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  • Writer's pictureAda Wood

The least of these

How is the Christian church responding to Atlanta’s cost of living crisis?

 
The Central Outreach and Advocacy Center helps people access food, medical care, shelter, and job opportunities. | Photograph by Claudia Maturell

By 10 a.m. on a recent Thursday, there is already a line out the door, through the courtyard, and up the stairs outside Central Presbyterian Church. Dozens of people are here for the Central Outreach and Advocacy Center, an independent nonprofit housed at the church that helps low-income and unhoused people access food, medical care, shelter, and job opportunities. I meet Sonja Hodges, an employment specialist at the center, near the courtyard for a tour; just inside, people sit in a brightly colored library, waiting for their turn to visit the main office. 


The mural on this wall—of hills, rivers, and a blue sky dotted with clouds—was painted by an artist who has also taught classes for the center’s visitors. | Photograph by Claudia Maturell

The mural on the wall—of hills, rivers, and a blue sky dotted with clouds—was painted by an artist who has also taught classes for the center’s visitors. From here, folks head to the main office (aka the Main Frame) for access to phones and computers and help with resume building and job searches. The walls are lined with fliers for career fairs and in-house workshops like Money Management and Interviewing 101. A man with a blue drawstring backpack and a southern drawl says “I love you” into a landline before hanging up. His grandmother was buried yesterday. Without Central Presbyterian’s phone, he says, he wouldn’t have been able to connect with his family members, who had gathered in Tennessee for the funeral.


Kimberly Parker, Executive Director of Outreach and Advocacy Center | Photograph by Claudia Maturell

With support and funding from Central Presbyterian, the outreach and advocacy team serves around 300 people each month; about 1,400 people without home addresses receive their mail here. “We meet folks where they are and see how we can help them take the next step towards stability and health,” says Rev. Shannon Johnson Kershner. “We feel committed to using some of our community’s resources to care for our most vulnerable neighbors. They are small acts of kindness and compassion that, over time, have real impact. And it is driven by the conviction that every single person is beloved and we are to treat them as such.”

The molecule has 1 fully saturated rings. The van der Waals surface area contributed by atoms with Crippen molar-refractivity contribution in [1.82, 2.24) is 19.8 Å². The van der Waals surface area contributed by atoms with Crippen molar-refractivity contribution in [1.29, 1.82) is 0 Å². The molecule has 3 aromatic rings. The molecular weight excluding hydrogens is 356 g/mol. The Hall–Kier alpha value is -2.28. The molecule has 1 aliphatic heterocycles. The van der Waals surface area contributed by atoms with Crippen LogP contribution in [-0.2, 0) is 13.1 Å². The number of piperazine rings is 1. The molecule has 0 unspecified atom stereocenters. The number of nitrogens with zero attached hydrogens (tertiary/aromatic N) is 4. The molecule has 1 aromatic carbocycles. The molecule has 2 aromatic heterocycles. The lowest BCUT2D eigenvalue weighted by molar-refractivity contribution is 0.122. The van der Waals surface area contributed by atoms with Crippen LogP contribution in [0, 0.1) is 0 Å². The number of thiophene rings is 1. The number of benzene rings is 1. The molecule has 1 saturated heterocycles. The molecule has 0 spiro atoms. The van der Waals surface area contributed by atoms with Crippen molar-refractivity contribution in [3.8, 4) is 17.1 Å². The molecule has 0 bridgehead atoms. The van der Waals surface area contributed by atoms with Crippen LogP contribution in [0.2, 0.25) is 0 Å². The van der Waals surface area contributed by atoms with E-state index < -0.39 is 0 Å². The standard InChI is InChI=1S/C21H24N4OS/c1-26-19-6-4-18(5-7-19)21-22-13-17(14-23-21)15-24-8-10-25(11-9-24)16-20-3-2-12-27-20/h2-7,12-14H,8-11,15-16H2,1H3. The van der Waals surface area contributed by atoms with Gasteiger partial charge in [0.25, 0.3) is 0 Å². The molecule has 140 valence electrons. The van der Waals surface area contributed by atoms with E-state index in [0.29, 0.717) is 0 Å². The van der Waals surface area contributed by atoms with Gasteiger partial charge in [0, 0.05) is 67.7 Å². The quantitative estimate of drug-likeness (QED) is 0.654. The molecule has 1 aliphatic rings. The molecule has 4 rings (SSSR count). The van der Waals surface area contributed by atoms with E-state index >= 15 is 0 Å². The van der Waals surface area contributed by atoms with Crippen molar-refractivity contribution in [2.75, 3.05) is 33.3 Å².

Christianity, from evangelicalism to fundamentalism to Pentecostalism, is deeply embedded in American culture—and especially in the Bible Belt South. Georgia alone has nearly 14,000 churches and religious organizations; together, they bring in more than $1 billion in revenue a year and hold at least $2 billion in assets. In metro Atlanta, which is home to more than 8,000 religious organizations, more than 40 percent of adults attend religious services at least once a week—that’s about 10 percent higher than the national average. 


At the same time, people outside those buildings are fighting the financial pressures of the rising cost of living, struggling to cover their basic needs. Atlanta has the highest income inequality in the country, and more than 17 percent of the city lives in poverty. (That’s higher than the national rate, which is around 11.5 percent.) The 2023 Point-in-Time Count recorded 2,679 people experiencing homelessness just within the city limits, though the number is likely higher. Nonprofits across the metro have reported that people are seeking support more now than they have in the past. The Christian Bible often discusses economic justice, wealth, inequity, and charity. How are those messages interpreted and implemented in Atlanta today?


“Jesus speaks more about money than just about everything else,” says Kershner. “He does not talk about sex. He does not talk about the role of women in the church. He does not talk about most everything the postmodern church argues about these days. Rather, he speaks about generosity, giving, and grace. He speaks about the role of possessions in our lives and helps us to figure out if those possessions are actually possessing us—and if we are using what we have in a way that oppresses or liberates.”